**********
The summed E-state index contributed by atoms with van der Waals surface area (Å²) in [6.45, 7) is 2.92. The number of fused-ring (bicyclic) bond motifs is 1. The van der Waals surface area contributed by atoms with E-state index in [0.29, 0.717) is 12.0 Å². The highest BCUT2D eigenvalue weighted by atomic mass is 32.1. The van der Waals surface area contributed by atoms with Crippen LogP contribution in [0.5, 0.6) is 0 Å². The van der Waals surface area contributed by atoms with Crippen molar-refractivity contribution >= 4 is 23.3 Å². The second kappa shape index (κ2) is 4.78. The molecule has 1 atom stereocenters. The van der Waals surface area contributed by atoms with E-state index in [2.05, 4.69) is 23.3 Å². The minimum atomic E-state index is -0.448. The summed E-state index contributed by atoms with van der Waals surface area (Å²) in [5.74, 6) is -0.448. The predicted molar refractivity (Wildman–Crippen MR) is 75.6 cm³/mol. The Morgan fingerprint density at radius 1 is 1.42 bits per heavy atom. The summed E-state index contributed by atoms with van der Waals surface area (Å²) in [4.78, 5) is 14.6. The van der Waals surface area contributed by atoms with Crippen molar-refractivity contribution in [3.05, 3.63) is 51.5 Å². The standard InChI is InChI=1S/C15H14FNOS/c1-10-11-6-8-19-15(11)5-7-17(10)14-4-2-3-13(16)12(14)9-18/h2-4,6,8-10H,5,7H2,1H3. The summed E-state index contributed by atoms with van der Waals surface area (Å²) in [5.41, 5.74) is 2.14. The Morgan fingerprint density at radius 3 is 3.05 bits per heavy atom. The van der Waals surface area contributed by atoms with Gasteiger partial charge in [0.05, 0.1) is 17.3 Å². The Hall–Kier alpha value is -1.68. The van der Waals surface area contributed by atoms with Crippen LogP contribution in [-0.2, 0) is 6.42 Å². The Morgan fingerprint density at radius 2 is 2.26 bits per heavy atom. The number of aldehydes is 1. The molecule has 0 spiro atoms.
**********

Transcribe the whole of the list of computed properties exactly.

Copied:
The summed E-state index contributed by atoms with van der Waals surface area (Å²) in [6.45, 7) is 2.92. The number of fused-ring (bicyclic) bond motifs is 1. The van der Waals surface area contributed by atoms with E-state index in [0.29, 0.717) is 12.0 Å². The highest BCUT2D eigenvalue weighted by atomic mass is 32.1. The van der Waals surface area contributed by atoms with Crippen LogP contribution in [0.5, 0.6) is 0 Å². The van der Waals surface area contributed by atoms with Crippen molar-refractivity contribution >= 4 is 23.3 Å². The second kappa shape index (κ2) is 4.78. The molecule has 1 atom stereocenters. The van der Waals surface area contributed by atoms with E-state index in [2.05, 4.69) is 23.3 Å². The minimum atomic E-state index is -0.448. The summed E-state index contributed by atoms with van der Waals surface area (Å²) in [5.74, 6) is -0.448. The predicted molar refractivity (Wildman–Crippen MR) is 75.6 cm³/mol. The Morgan fingerprint density at radius 1 is 1.42 bits per heavy atom. The summed E-state index contributed by atoms with van der Waals surface area (Å²) in [4.78, 5) is 14.6. The van der Waals surface area contributed by atoms with Crippen molar-refractivity contribution in [3.05, 3.63) is 51.5 Å². The standard InChI is InChI=1S/C15H14FNOS/c1-10-11-6-8-19-15(11)5-7-17(10)14-4-2-3-13(16)12(14)9-18/h2-4,6,8-10H,5,7H2,1H3. The summed E-state index contributed by atoms with van der Waals surface area (Å²) in [5.41, 5.74) is 2.14. The Morgan fingerprint density at radius 3 is 3.05 bits per heavy atom. The van der Waals surface area contributed by atoms with Gasteiger partial charge in [0.05, 0.1) is 17.3 Å². The Hall–Kier alpha value is -1.68. The van der Waals surface area contributed by atoms with Crippen LogP contribution in [-0.2, 0) is 6.42 Å². The Morgan fingerprint density at radius 2 is 2.26 bits per heavy atom. The number of aldehydes is 1. The molecule has 0 spiro atoms.